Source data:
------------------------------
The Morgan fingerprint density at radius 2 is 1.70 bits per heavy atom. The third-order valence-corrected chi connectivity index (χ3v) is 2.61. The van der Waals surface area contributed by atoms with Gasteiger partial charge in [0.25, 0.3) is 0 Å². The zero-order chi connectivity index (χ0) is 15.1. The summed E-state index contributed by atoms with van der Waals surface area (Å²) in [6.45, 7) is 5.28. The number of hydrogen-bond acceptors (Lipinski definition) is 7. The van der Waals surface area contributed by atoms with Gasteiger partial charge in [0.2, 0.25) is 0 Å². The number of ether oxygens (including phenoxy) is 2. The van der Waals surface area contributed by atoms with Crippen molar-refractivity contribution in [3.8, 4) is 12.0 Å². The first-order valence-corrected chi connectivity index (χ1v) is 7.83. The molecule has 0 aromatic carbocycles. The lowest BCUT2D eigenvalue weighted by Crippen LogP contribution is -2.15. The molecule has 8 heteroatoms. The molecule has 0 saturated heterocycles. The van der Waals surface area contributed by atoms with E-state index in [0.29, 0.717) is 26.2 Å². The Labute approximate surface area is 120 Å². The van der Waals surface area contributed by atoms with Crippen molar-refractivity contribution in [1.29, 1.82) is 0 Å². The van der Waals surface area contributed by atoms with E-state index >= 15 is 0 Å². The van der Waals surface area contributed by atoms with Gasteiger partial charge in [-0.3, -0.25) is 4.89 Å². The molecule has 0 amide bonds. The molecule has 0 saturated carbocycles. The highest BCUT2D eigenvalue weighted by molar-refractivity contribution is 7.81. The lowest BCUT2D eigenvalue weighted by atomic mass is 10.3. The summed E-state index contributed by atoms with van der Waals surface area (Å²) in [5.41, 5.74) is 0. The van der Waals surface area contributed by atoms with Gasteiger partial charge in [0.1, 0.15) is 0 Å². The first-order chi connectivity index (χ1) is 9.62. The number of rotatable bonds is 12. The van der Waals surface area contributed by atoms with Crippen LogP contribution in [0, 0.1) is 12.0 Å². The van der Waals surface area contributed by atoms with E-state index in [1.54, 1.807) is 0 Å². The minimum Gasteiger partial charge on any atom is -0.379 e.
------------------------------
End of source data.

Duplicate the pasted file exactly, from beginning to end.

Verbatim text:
The Morgan fingerprint density at radius 2 is 1.70 bits per heavy atom. The third-order valence-corrected chi connectivity index (χ3v) is 2.61. The van der Waals surface area contributed by atoms with Gasteiger partial charge in [0.25, 0.3) is 0 Å². The zero-order chi connectivity index (χ0) is 15.1. The summed E-state index contributed by atoms with van der Waals surface area (Å²) in [6.45, 7) is 5.28. The number of hydrogen-bond acceptors (Lipinski definition) is 7. The van der Waals surface area contributed by atoms with Gasteiger partial charge in [0.2, 0.25) is 0 Å². The number of ether oxygens (including phenoxy) is 2. The van der Waals surface area contributed by atoms with Crippen molar-refractivity contribution in [3.8, 4) is 12.0 Å². The first-order valence-corrected chi connectivity index (χ1v) is 7.83. The molecule has 0 aromatic carbocycles. The lowest BCUT2D eigenvalue weighted by Crippen LogP contribution is -2.15. The molecule has 8 heteroatoms. The molecule has 0 saturated heterocycles. The van der Waals surface area contributed by atoms with E-state index in [0.29, 0.717) is 26.2 Å². The Labute approximate surface area is 120 Å². The van der Waals surface area contributed by atoms with Crippen molar-refractivity contribution in [1.29, 1.82) is 0 Å². The van der Waals surface area contributed by atoms with E-state index >= 15 is 0 Å². The van der Waals surface area contributed by atoms with Gasteiger partial charge in [-0.3, -0.25) is 4.89 Å². The molecule has 0 amide bonds. The molecule has 0 saturated carbocycles. The highest BCUT2D eigenvalue weighted by molar-refractivity contribution is 7.81. The lowest BCUT2D eigenvalue weighted by atomic mass is 10.3. The summed E-state index contributed by atoms with van der Waals surface area (Å²) in [5.41, 5.74) is 0. The van der Waals surface area contributed by atoms with Gasteiger partial charge in [0.1, 0.15) is 0 Å². The first-order chi connectivity index (χ1) is 9.62. The number of rotatable bonds is 12. The van der Waals surface area contributed by atoms with Crippen LogP contribution in [0, 0.1) is 12.0 Å². The van der Waals surface area contributed by atoms with E-state index in [1.54, 1.807) is 0 Å². The minimum Gasteiger partial charge on any atom is -0.379 e.